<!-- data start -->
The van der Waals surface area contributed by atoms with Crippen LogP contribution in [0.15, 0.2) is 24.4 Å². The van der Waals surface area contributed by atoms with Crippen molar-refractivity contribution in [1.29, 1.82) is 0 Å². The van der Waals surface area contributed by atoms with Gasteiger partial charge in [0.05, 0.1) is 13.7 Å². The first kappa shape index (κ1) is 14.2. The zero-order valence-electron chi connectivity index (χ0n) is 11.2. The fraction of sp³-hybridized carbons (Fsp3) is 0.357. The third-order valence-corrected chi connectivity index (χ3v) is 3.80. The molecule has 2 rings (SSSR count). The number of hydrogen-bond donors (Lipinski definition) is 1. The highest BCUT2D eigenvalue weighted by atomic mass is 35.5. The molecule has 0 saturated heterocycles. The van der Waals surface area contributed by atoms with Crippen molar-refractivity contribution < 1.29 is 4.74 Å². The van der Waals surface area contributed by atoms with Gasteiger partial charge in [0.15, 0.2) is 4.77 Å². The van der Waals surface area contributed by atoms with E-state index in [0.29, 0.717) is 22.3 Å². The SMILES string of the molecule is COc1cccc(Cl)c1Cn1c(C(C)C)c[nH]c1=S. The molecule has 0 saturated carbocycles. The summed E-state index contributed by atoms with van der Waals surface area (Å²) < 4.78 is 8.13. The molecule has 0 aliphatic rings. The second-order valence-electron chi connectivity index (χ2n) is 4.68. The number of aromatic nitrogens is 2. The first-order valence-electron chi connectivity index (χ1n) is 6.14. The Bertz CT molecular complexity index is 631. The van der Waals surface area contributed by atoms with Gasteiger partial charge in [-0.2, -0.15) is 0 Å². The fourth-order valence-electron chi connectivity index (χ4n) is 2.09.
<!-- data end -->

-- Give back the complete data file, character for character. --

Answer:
The van der Waals surface area contributed by atoms with Crippen LogP contribution in [0.15, 0.2) is 24.4 Å². The van der Waals surface area contributed by atoms with Crippen molar-refractivity contribution in [1.29, 1.82) is 0 Å². The van der Waals surface area contributed by atoms with Gasteiger partial charge in [0.05, 0.1) is 13.7 Å². The first kappa shape index (κ1) is 14.2. The zero-order valence-electron chi connectivity index (χ0n) is 11.2. The fraction of sp³-hybridized carbons (Fsp3) is 0.357. The third-order valence-corrected chi connectivity index (χ3v) is 3.80. The molecule has 2 rings (SSSR count). The number of hydrogen-bond donors (Lipinski definition) is 1. The highest BCUT2D eigenvalue weighted by atomic mass is 35.5. The molecule has 0 saturated heterocycles. The van der Waals surface area contributed by atoms with Crippen molar-refractivity contribution < 1.29 is 4.74 Å². The van der Waals surface area contributed by atoms with Gasteiger partial charge in [0.15, 0.2) is 4.77 Å². The van der Waals surface area contributed by atoms with E-state index in [0.29, 0.717) is 22.3 Å². The SMILES string of the molecule is COc1cccc(Cl)c1Cn1c(C(C)C)c[nH]c1=S. The molecule has 0 saturated carbocycles. The summed E-state index contributed by atoms with van der Waals surface area (Å²) < 4.78 is 8.13. The molecule has 0 aliphatic rings. The second-order valence-electron chi connectivity index (χ2n) is 4.68. The number of aromatic nitrogens is 2. The first-order valence-electron chi connectivity index (χ1n) is 6.14. The Bertz CT molecular complexity index is 631. The van der Waals surface area contributed by atoms with Gasteiger partial charge in [-0.2, -0.15) is 0 Å². The fourth-order valence-electron chi connectivity index (χ4n) is 2.09.